Building a China Ready Negotiating Team

Senior managers from western companies love boarding the plane from China back to HQ with a signed contract in their pocket.  They talk about strategic alliances, about win-win joint ventures and capturing the enormous Chinese middle class market.  It makes for a great press release.

But in more and more cases it’s the Chinese side that has the last word.  It used to be that Mainland negotiators were confused and intimidated by binding contracts – now the tables have turned and the Chinese are exploiting Western assumptions about legal agreements.  The Chinese are more than happy to sign on the dotted line, knowing that they can use their Western partner to climb the technology ladder and acquire the know-how to develop marketable products on their own.  Once the Chinese side has gotten what it needs from the partnership, it is a simple matter to drive the foreigner out with front-line tactics that play out on the factory floor and the distribution network.   Chinese dealmakers have learned to honor the letter of the contract while shredding the spirit of the agreement.

It is easy to blame the Chinese side – there’s plenty there to criticize.  They play fast and loose with the truth, they exploit the home-court advantage and outmaneuver western partners with government & bureaucratic connections.  What they don’t  do is mix up their tactics.  Chinese negotiators tend to be consistent and predictable.   When they find something that works they keep doing it – over and over.

Western management has often been its own worst enemy in China.    HQ managers view contracts as set-in-stone blueprints, and they are quick to see any variance between the document and the real world as the fault of their own front line managers – be they purchasing, sales, HR or operations.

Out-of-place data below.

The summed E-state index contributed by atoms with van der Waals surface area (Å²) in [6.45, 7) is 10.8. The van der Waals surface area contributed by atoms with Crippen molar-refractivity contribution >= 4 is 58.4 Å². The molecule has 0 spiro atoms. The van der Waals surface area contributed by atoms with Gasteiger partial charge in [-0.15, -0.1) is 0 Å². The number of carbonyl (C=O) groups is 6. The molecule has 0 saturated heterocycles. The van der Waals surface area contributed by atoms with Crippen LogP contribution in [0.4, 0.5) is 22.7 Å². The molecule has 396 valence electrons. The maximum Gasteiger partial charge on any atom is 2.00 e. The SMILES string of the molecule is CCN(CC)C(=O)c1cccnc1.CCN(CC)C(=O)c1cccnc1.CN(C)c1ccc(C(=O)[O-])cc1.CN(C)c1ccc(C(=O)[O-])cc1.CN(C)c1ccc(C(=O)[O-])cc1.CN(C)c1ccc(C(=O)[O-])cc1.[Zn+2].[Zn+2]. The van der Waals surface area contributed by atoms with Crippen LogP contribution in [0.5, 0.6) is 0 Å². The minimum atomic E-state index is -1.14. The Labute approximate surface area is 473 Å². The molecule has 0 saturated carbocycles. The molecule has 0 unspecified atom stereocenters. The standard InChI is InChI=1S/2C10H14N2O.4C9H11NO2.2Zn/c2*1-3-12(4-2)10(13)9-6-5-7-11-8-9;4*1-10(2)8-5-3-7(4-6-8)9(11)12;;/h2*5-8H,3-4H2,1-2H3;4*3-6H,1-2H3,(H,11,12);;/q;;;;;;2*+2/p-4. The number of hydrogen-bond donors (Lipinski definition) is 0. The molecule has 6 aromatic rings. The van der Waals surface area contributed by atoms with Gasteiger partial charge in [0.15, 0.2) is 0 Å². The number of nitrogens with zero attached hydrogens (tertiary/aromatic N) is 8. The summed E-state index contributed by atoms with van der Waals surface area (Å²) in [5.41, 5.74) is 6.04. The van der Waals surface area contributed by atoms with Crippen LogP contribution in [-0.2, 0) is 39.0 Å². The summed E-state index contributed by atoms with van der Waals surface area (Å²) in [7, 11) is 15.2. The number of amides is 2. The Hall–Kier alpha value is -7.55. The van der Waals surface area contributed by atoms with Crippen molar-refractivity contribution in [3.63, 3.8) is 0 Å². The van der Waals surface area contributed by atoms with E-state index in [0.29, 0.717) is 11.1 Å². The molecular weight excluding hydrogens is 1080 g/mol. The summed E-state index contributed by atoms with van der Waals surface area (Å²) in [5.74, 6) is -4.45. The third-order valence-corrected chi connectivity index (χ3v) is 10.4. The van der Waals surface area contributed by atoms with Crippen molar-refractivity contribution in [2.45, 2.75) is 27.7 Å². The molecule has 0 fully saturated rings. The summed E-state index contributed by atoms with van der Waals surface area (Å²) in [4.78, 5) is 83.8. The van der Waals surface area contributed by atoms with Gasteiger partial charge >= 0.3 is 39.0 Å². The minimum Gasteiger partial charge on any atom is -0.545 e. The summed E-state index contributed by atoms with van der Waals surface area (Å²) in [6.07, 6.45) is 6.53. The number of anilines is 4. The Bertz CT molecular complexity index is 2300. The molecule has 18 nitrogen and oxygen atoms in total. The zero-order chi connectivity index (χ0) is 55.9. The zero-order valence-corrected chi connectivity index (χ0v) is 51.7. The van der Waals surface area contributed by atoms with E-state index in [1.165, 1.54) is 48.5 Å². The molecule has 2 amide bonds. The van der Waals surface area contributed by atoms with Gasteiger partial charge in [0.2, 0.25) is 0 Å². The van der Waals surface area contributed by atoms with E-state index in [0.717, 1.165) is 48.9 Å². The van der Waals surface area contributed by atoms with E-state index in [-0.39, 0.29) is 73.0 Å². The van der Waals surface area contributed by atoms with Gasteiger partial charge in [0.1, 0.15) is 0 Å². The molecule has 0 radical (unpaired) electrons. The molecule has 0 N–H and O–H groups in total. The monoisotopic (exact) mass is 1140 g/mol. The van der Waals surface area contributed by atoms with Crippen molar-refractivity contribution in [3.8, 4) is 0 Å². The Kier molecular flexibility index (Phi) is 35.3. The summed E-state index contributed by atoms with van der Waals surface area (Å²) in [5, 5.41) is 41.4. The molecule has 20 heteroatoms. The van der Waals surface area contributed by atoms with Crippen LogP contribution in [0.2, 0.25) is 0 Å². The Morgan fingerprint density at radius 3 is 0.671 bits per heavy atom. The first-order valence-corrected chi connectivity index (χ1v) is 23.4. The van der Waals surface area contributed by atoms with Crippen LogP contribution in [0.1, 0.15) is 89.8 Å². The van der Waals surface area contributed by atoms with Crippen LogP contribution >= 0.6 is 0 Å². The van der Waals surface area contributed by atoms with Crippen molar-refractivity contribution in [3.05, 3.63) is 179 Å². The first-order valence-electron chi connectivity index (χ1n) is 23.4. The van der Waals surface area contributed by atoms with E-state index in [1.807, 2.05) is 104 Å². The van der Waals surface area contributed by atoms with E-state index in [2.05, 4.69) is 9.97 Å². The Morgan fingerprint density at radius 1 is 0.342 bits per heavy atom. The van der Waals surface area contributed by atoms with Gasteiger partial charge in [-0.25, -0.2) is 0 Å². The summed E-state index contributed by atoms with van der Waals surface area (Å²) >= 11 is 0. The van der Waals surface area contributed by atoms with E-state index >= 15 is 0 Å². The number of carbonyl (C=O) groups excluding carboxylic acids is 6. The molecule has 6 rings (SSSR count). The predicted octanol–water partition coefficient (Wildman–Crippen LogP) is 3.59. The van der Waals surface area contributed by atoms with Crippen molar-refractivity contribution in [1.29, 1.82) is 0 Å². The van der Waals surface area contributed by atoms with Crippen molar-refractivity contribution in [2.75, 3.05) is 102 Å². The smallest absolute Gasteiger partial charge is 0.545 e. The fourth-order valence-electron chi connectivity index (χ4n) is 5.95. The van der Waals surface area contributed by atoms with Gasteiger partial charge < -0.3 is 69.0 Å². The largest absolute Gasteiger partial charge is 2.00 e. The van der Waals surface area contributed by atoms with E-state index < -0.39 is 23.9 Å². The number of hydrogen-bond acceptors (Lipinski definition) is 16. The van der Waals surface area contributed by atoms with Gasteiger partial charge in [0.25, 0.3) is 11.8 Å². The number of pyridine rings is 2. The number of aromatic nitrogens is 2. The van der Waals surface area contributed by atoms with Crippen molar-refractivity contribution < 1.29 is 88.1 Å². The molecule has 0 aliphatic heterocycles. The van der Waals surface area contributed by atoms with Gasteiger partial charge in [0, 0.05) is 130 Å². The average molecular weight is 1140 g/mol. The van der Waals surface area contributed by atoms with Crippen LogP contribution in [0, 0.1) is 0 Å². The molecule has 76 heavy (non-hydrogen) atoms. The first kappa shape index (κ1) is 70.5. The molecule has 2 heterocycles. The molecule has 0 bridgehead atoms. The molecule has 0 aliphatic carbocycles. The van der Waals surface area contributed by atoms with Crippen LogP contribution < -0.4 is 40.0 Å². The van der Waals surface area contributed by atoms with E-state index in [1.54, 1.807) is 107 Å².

Western negotiators need to stop negotiating the contract and start negotiating the business.   China business is not won with boardroom masterstrokes – it’s a battle of inches slugged out on the front lines.

Here are the rules for building a China-ready negotiating team:

  1. Plan for two sets of negotiations
    Senior managers tend to talk with one another about collaborative, win-win deals, but the real negotiation is the one that plays out on the front line – and that one is cut-throat and competitive.  HQ managers have to budget the time, resources and bandwidth for an ongoing negotiation, and stop living in a fantasy world where contracts are binding and win-win is the norm.  TIC – This Is China.
  2. Get more feedback from your own  front lines.
    Purchasers, salesmen, HR and engineers should by your first source of business intelligence.   Large western organizations tend to be poor at internal negotiation, and favor top-down information flows.  That usually means that the people who know the least about China are making all of the decisions.    Develop open-ended procedures for getting feedback – not annual company meetings or boilerplate status updates.

    Adjust corporate culture if necessary.  Senior managers must be more tolerant of failure, delays & disconnects.   “No-nonsense tough-guys” who bully underlings to get the job done at any cost are suppressing the only reliable flow of information that the company has – honest assessments from the front-line staff that is dealing with purchasing, selling, hiring and producing.

  3. No more one-size-fits-all solutions.
    Multinationals that have spent time, money and effort to build global systems try to apply them to China, and the results are often mixed at best.  Companies that negotiate effectively in China use flexible systems that are specific to their Mainland business.  Chinese don’t care how you do it in America, England, Italy or India.